Offers already signed indicate that people in low-income countries will be excluded from the Pfizer-BioNTech vaccine
‘Big Pharma profits should not be prioritized over the health of billions’ – Tamaryn Nelson
Amaresty International health researcher Tamaryn Nelson said in an announcement from Pfizer-BioNTech that the COVID-19 vaccine he was developing was effective in 90 percent of people:
“It is good news that the Pfizer-BioNTech vaccine has been shown to be effective against COVID-19. quarter of its projected supply for the rest of the world.
“This kind of bilateral transaction could undermine the potential benefits of scientific breakthroughs. Big Pharma’s profits should not be prioritized over the health of billions.
‘Pfizer-BioNTech urgently needs to explain how it will maximize access to vaccines in low- and middle-income countries to save lives. It must also share its vaccine technology with other manufacturers via the WHO’s COVID-19 Technology Access Pool, so that the billions of vaccines we need can be produced as quickly and cheaply as possible.
“The pandemic will be over before it is over for everyone.”
Pfizer BioNTech Offers
Pfizer-BioNTech has already entered into agreements for more than one billion potential doses of the vaccine, including initial doses of 100 million to the US, 30 million to the UK, 120 million to Japan, 20 million to Canada, 1.5 million to New Zealand and 200 million to the EU. It also agreed rights to a further doses of 500 million with the US and 100 million with the EU.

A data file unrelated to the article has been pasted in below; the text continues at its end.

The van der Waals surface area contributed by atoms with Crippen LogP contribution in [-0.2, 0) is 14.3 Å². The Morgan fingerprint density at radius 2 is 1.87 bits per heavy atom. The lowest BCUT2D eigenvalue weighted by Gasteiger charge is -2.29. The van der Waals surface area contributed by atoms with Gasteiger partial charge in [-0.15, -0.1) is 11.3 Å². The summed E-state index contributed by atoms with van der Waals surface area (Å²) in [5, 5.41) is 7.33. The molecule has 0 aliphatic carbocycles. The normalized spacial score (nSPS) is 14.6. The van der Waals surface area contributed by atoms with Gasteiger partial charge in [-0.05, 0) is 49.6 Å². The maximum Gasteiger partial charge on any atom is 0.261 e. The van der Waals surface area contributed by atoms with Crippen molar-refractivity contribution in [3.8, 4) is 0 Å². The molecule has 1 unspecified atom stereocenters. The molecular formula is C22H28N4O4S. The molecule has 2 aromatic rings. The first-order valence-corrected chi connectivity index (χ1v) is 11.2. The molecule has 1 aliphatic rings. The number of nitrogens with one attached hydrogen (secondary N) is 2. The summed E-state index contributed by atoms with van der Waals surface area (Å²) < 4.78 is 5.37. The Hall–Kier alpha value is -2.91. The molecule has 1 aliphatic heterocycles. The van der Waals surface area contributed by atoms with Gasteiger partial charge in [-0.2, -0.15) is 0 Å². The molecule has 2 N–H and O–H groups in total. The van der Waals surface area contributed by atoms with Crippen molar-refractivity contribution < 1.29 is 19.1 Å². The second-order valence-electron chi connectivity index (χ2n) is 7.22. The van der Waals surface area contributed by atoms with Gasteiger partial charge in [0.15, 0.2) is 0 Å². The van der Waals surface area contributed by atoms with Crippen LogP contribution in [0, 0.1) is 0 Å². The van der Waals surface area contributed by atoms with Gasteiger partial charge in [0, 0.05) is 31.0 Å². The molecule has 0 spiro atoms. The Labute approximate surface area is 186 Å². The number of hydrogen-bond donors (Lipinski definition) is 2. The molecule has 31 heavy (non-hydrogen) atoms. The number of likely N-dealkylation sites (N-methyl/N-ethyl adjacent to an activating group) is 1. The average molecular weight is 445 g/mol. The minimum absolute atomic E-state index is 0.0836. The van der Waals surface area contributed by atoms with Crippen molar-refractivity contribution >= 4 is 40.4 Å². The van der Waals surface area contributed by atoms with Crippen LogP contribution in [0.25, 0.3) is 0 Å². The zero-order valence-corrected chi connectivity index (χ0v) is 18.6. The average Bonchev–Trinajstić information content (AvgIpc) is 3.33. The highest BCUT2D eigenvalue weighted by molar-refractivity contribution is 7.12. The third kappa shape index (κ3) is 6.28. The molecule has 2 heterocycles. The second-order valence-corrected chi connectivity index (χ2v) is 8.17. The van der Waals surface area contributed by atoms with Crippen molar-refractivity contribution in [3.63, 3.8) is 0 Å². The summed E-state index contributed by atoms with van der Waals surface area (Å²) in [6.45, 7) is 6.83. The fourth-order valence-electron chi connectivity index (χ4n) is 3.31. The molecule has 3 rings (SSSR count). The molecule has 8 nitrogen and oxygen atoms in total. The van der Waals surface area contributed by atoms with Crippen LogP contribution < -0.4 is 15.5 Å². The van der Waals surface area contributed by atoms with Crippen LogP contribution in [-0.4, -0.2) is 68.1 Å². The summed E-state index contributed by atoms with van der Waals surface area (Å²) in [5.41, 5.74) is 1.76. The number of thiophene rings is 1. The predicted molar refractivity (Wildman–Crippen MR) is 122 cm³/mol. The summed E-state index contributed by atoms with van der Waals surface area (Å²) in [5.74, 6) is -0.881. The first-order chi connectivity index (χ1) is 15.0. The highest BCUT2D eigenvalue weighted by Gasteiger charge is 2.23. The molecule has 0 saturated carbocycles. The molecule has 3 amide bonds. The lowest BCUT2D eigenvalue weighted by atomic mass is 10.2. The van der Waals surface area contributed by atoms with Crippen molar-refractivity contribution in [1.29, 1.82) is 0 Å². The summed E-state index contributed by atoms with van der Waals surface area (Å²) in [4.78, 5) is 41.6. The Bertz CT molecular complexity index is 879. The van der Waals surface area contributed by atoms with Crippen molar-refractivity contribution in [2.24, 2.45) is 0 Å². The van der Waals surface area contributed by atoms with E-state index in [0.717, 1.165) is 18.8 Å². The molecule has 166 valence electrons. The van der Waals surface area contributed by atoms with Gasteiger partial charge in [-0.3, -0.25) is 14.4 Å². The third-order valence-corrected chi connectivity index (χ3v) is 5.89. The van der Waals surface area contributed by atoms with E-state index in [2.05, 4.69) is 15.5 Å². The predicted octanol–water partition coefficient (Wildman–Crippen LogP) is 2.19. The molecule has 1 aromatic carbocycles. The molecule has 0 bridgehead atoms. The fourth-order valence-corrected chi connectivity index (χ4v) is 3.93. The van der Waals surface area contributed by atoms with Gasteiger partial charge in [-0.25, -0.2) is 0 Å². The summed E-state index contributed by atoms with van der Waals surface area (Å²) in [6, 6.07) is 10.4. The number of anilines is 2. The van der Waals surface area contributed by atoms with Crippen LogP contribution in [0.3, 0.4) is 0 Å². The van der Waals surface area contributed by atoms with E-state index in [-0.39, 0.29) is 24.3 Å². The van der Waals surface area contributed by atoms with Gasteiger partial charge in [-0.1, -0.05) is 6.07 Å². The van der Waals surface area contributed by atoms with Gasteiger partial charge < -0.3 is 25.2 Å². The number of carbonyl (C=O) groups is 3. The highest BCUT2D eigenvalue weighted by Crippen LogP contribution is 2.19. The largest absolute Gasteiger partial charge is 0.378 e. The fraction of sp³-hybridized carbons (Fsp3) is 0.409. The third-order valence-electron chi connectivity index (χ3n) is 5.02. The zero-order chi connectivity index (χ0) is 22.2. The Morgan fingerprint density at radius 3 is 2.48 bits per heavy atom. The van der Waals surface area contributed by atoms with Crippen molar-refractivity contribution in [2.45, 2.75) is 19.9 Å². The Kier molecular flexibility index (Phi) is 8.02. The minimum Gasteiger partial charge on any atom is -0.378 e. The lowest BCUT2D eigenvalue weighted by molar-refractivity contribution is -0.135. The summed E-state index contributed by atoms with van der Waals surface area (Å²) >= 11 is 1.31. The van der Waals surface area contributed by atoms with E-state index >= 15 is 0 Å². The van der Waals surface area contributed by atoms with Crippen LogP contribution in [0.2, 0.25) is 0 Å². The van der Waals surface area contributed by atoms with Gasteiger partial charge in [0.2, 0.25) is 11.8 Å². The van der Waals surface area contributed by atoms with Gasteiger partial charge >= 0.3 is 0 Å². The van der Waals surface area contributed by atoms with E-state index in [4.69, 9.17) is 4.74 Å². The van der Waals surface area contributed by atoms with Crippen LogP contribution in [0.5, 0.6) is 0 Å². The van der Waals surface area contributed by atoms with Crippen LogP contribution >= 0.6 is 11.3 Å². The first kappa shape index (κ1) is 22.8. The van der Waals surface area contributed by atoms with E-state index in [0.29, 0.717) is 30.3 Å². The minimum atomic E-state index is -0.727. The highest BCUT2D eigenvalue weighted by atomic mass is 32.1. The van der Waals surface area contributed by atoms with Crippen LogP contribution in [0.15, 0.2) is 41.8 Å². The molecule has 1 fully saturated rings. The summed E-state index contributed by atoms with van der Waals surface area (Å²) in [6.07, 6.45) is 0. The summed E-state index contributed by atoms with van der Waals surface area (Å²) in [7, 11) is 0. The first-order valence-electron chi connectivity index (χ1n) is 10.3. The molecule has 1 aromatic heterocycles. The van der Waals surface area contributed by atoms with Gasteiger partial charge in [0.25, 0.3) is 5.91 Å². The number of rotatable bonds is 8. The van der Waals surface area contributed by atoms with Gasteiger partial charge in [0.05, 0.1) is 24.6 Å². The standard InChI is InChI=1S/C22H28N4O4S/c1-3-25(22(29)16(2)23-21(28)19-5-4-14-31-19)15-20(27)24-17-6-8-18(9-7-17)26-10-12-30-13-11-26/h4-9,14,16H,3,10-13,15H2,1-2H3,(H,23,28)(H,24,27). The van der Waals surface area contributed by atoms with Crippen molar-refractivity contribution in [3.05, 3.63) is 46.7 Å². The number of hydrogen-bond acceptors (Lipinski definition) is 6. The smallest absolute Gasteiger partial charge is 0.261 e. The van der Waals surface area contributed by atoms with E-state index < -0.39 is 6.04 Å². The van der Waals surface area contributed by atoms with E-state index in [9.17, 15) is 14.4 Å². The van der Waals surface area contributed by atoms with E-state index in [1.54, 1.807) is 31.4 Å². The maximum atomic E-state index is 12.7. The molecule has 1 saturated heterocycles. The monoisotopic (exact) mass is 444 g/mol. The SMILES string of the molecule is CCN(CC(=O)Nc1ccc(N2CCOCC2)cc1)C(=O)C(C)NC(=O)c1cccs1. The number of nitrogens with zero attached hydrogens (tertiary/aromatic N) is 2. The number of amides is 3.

Given the companies’ prediction that they could make 50 million doses in 2020 and 1.3 billion in 2021, this leaves only a small fraction of the potential doses for other countries. Each person receiving the vaccine needs two doses to be protected against COVID-19.
The World Health Organization has set up the COVID-19 Technology Access Pool, a scheme for pharmaceutical companies to voluntarily share the right technology, data and property rights regarding COVID-19 vaccinations. So far no company has reported this, and Pfizer’s CEO described it as “nonsense” when it was launched in May.